Multiple Myeloma – Causes, Signs and symptoms

Multiple Myeloma

Also called: Plasma Cell Myeloma, Myeloma Bone Disease, Kahler’s Disease, Myelomatosis, Multiple Myeloma Cancer

Reviewed By:
Martin E. Liebling, M.D., FACP


Multiple myeloma is cancer of the plasma cells in the bone marrow. Although it may affect the bone, the disease is considered a type of blood cancer.

Cancers of the plasma cells are known as plasma cell neoplasms. Plasma cells are part of the immune system, a network of specialized cells and organs throughout the body designed to recognize foreign substances, such as  toxins, viruses, bacteria and parasites.

The main type of immune system cell is the lymphocyte. The two types of lymphocytes are B lymphocytes (B-cells) and T lymphocytes (T-cells). When B-cells react to an infection, they mature and become plasma cells. When these cells grow uncontrollably, they can produce a tumor. Usually, these tumors develop in the bone marrow. Bone marrow is the soft, inner component of bone. It produces all forms of blood cells, including:

  • White blood cells. Cells that fight infection.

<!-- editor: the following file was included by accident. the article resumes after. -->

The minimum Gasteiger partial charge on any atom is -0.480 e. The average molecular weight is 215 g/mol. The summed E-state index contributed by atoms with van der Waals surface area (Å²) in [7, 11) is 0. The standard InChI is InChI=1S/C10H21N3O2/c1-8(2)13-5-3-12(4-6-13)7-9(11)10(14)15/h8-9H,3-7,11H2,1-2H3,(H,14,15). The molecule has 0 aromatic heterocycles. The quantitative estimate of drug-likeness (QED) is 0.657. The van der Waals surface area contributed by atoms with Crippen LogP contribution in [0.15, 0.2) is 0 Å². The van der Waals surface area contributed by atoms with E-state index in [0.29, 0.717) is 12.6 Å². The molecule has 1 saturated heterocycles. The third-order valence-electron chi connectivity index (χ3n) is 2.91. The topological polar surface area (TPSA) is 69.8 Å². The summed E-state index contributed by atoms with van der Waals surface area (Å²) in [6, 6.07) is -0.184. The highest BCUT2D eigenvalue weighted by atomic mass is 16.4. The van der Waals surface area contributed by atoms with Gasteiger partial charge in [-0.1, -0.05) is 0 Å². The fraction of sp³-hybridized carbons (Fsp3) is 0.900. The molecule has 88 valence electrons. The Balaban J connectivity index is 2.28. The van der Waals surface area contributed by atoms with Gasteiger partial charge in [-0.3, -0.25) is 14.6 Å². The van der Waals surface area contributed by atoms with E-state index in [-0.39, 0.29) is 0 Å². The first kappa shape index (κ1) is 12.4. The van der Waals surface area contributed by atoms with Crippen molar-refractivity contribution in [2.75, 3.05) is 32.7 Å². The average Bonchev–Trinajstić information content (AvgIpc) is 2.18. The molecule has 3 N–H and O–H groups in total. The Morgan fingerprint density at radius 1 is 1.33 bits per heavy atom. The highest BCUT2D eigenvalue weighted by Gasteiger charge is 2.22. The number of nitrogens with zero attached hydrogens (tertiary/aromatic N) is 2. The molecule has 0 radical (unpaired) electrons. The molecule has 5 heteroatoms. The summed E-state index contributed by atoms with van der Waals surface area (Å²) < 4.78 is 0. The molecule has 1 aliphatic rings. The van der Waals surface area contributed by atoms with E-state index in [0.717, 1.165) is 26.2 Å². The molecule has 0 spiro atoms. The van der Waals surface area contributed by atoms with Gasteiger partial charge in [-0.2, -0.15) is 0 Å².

• Red blood cells. Cells that carry oxygen to tissues all over the body.
  • Platelets. Cells that help develop blood clots and control bleeding.

When only one tumor develops, it is known as a solitary plasmacytoma. More often, there are numerous tumors spread throughout the body or diffuse penetration of the bone marrow by plasma cells. This disorder is known as multiple myeloma. The overgrowth of plasma cells can make it difficult for bone marrow to produce adequate numbers of normal blood cells. Eventually this can result in a shortage of white blood cells (leukopenia), red blood cells (anemia), and platelets (thrombocytopenia). Shortages in these types of cells can lead to a decreased ability to fight off infection, fatigue and excessive bleeding.

The exact cause of multiple myeloma has not been identified. Researchers, however, have gained a greater understanding of how specific changes in DNA can cause plasma cells to become cancerous. A number of risk factors have been identified, including age and having other plasma cell diseases. 

Symptoms of multiple myeloma vary based on the extent of the disease. Common signs and symptoms include bone pain, fatigue, weakness and recurrent infection.

Multiple myeloma may be first detected in routine blood tests. However, additional tests, including bone marrow tests, may be necessary to verify the diagnosis. The treatment and prognosis for multiple myeloma depends on the stage of the disease as well as other factors including the patient’s age and general health. Treatment may include bone marrow/stem cell transplantation, chemotherapy and radiation therapy. In many case, patients may receive a combination of these therapies.

According to the American Cancer Society (ACS), almost 20,000 new cases of multiple myeloma will be diagnosed in the United States in 2007. Of these new cases, approximately 10,900 will occur in men and 8,900 in women. The disease is also about twice as common among African Americans as it is among white Americans.

About multiple myeloma (MM)